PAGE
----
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    What’s in a name? Rambling, random thoughts

    Why is this blog called Sandy’s Collected Thoughts?

    Because my name is Alexander.

    Earle is actually my middle name. Alexander is my first name and was also my father’s name. My folks thought one Smart Alec in the family was enough. So they used my middle name. And it stuck. My great grandfather was also an Alexander. As were a whole bunch of men among our forebears, according to our eldest son, who has been delving into family genealogy.

    You already knew, of course, that Sandy is the Scottish cognomen for Alexander. That’s why so many Scotsmen are called Sandy.

    I like to credit the popularity of this Scottish name to Alexander III (1246-86), probably Scotland’s most popular king. His reign has been called a golden period of Scottish history, when the nation was prosperous, enlightened, independent, and peaceful. At least peaceful after Alexander defeated the King of Norway in a battle that established Scottish control of the Hebrides.

    His is also a romantic story. At age 44, Alexander married a much younger woman. A year later, after a long meeting with the nobles of Scotland, he rushed home in the evening to be with his young bride. It was the proverbial dark and stormy night—well, at least dark—and his lone horseback journey took him along the steep cliffs between Burntisland and Kinghorn. The next day, his body was found at the foot of a cliff. Any writer of historical novels looking for a romantic figure might do well to consider Alexander III. You’re welcome. Glad to help.

    I wonder if Alexander’s subjects called him Sandy. Sandy III? My son’s genealogy research doesn’t throw any light on the subject. I’m not sure that, nearly 800 years ago, any members of the Gray family were literate. They might have been because, if not during Sandy III’s reign, then shortly after, Scotland had the highest rate of literacy in Europe, perhaps the world. John Knox and the other Calvanist preachers made sure every Scot knew how to read the Bible.

    I hope our son’s genealogy research doesn’t verge into ancestry worship. The Scottish high-and-mighty (which certainly excluded the Grays)—were inclined that way. Robbie Burns venerated the common man and loved to prick the balloons of the mighty, whose ancestry pretensions were almost antediluvian. Burns wrote: My ancient but ignoble blood/ Has coursed through scoundrels since the flood.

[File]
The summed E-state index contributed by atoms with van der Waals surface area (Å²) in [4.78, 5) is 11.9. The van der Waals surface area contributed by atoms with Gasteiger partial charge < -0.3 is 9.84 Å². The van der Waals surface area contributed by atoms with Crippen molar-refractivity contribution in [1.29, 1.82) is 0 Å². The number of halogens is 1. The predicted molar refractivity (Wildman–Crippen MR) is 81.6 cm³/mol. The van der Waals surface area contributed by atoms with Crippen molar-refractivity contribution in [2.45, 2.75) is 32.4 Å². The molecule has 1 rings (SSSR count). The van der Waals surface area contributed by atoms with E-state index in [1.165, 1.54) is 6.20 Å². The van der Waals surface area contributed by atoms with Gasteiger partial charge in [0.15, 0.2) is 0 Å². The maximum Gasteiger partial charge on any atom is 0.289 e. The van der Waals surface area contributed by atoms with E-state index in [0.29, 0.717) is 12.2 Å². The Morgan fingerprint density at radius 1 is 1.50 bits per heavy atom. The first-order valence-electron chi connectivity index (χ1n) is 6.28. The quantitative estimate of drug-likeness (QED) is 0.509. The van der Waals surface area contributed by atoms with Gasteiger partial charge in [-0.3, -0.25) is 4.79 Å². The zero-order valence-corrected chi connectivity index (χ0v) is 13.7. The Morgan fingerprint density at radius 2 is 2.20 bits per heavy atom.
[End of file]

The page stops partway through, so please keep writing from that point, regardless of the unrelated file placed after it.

Sandy, of course, is also a well-known feminine name. But I doubt that the birth certificate of any female Sandy reads Alexander. Is  Alexandra ever called Sandy?

    We once knew a dog named Sandy. A lovely Irish setter, she belonged to our daughter Mary and her husband Tom. Too many decades ago, Sandy, Mary, Tom, Joan and I were boating up Sechelt Inlet, a narrow placid body of water not far northwest of Vancouver. Sandy, Mary and Tom paddled up in a canoe, while Joan and I rowed up in a flat-bottom aluminum tub that served with undue effort as a rowboat.

    We stopped at a marine park to eat our lunch on the beach when a couple paddled up in their two-persons kayak. They were from Seattle. They had abandoned kayaking on Desolation Sound, farther up the coast, because it rained every day. They were possibly attracted here because this particular 50-mile stretch of rock and pebble beach with a few small spots of sand is known as The Sunshine Coast.

    I can recall the precise day it was endowed with that appellation. At Sechelt, then a small village, I was a high school student while also writing for the local weekly newspaper and as a stringer for the Vancouver Sun. I covered a Board of Trade meeting when the Sunshine Coast label was urged as a means to promote tourist business. I thought it a crazy idea. It quite frequently rains here. We had a certain way to forecast the weather at Sechelt. If, across the Strait of Georgia, we could see Vancouver Island on the horizon, we said that meant it would rain. If we couldn’t see Vancouver Island, that meant it was raining.

    I was wrong, of course. The area is now known across Canada as the Sunshine Coast. Even national TV weather reports occasionally refer to the Sunshine Coast. And in fairness, this short stretch of postcard scenery does get more sunshine than Vancouver, where the mountains seem often to lock in clouds; possibly more sunshine than Seattle, and most certainly, more than Desolation Sound.

    But I digress, again. As the couple from Seattle paddled their kayak ashore, Sandy, the Irish setter, bounded down the beach, happily wagging her tail with great vigour in a friendly welcome, but threatening to entangle the couple as they disembarked from their craft and pulled it up on the beach. I called out in my loudest voice, “Here Sandy. Come on Sandy.” The name of the woman climbing out of the kayak was, of course, Sandy.

    And that is the story of why my blog is called Sandy’s Collected Thoughts.

    TAGS. Names, Nicknames, Cognomens, Alexander, Sandy, Alexander III, King of Scotland, Sunshine Coast, Sechelt, Vancouver, Seattle, Kayaks, Kayaking

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